White Remains Top Vehicle Color Globally According to Axalta

Jason R. Sakurai
by Jason R. Sakurai
white remains top vehicle color globally according to axalta

Axalta released its 68th Global Automotive Color Popularity Report today, and it said 81 percent of vehicles are white, black, gray or silver. White at 38 percent is the most frequently purchased automotive color worldwide and has been for 10 years consecutively. Black remains at 19 percent year-over-year and is a luxury vehicle favorite. Gray, at 15 percent, is up two percent and is at a 10-year high. Meanwhile, silver is in decline in all regions, now at just nine percent. This shift from silver to gray in many markets is its perception as a more modern and luxurious color.

Axalta is a leading supplier of liquid and powder coatings, and its annual Global Automotive Color Popularity Report captures data from every country where automobiles are produced. Their report enables automakers to observe trends across the globe and in particular markets.

“Consumer purchasing trends reflected in the report drives development of colors for the future,” said Nancy Lockhart, Axalta global product manager of color. “We’re pleased to share this data and bring together our color technology, market experience, and trend data to bring colors to life.”

Innovative color choices for automotive buyers follow the latest home, fashion, and product trends, including an interest in green-blue and green-yellow shades. Also noteworthy is the increasing global use of gray, and nuances such as fine flake effects and hints of color flakes. While we’ve yet to see a vehicle in teal metallic, it could happen if the color continues to trend upwards.

Results of the Global Automotive Color Popularity report are based on analysis of 2020 automotive build data and are indicators of current market trends. Reporting on the industry’s color trends started in 1953, and Axalta also makes color forecasts as reported in their global annual color trend forecast. Automotive colors that are aesthetically pleasing and functionally beneficial evolve as vehicle and consumer preferences change.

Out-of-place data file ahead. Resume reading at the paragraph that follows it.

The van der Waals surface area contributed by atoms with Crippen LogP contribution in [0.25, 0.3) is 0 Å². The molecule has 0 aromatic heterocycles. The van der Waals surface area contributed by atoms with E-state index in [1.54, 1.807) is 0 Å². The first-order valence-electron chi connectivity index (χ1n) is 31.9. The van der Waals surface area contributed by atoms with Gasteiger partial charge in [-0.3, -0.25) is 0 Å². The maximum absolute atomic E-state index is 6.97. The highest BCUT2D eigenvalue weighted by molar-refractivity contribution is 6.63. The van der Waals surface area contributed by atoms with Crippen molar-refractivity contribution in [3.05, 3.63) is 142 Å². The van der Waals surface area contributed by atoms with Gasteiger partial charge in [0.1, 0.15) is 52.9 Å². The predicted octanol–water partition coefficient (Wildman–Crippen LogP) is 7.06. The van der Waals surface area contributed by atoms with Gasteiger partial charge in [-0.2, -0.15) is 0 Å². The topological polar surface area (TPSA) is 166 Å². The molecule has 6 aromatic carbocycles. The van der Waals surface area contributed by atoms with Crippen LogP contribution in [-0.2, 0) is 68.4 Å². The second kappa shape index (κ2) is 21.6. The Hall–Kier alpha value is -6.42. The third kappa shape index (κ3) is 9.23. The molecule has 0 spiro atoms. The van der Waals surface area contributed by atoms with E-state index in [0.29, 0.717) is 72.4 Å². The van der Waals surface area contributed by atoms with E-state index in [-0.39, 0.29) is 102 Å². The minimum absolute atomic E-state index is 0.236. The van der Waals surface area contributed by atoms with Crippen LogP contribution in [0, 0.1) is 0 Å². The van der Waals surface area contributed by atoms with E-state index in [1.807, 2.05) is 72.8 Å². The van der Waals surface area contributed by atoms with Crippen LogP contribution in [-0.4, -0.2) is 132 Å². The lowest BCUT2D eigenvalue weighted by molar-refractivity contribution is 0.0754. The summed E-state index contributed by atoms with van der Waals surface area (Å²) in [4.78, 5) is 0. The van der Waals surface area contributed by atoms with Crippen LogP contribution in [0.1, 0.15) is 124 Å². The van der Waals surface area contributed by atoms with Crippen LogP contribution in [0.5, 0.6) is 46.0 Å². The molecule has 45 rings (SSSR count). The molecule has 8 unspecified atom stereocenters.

[Images: Axalta, © 2020 J. Sakurai/TTAC]

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  • Ponchoman49 Ponchoman49 on Dec 18, 2020

    Proof that depression is running high and strong and it looks like it will continue this way for the foreseeable future. The all black fad furthers this sad state of affairs. Give me some color and bling ot jest things up man!

  • 28-Cars-Later 28-Cars-Later on Dec 18, 2020

    Yellow/gold ahead of green 2:1? What's wrong with people?

  • 28-Cars-Later "Honda and Acura haven’t yet released an EV in the United States"Ok..."The 2024 ZDX rides on GM’s Ultium Platform and will feature Google built-in services. "Waht?
  • Theflyersfan I was just at the Mazda dealer getting one of the free scheduled maintenances taken care of and saw a couple of these on the lot (inventory...I know!!! No Mazda3s or MX-5s, but had some CX-5s and CX-50s). They are even nicer in person - the paint especially stands out. Plus the terracotta interior treatment isn't something done by Honda, Toyota, or Nissan so you can get something different. The slight price hike is worth it and it's worth it just to have something that isn't white, black, or a million shades of gray. Or get the Soul Red. You can never go wrong with that color. I just with the terracotta interior was offered with that.
  • VoGhost This new SLX looks to be quite a trooper.
  • Wolfwagen I would rather have an annual inspection that may catch something early or at least the driver can be informed of an impending issue. Government vs private is another issue and unscrupulous mechanics is another.On a slightly different topic is the inspection of salvage or rebuilt cars. In NYS it is strictly to ensure that stolen parts were not used to rebuild the vehicle. I would rather see an inspection to ensure that the vehicle has been properly put back together.
  • PeterPuck For years, Ford has simply reworked existing designs originating from Europe and Japanese manufacturers, not being capable of designing a decent car in the USA.What’s the last clean sheet design from the USA? The 1986 Taurus?And they still can’t manage to get things right.why is this? Are they putting all of the competent engineers and designers on the F150? Is woke diversification affecting them, as some rumours suggest? Are they rewarding incompetence?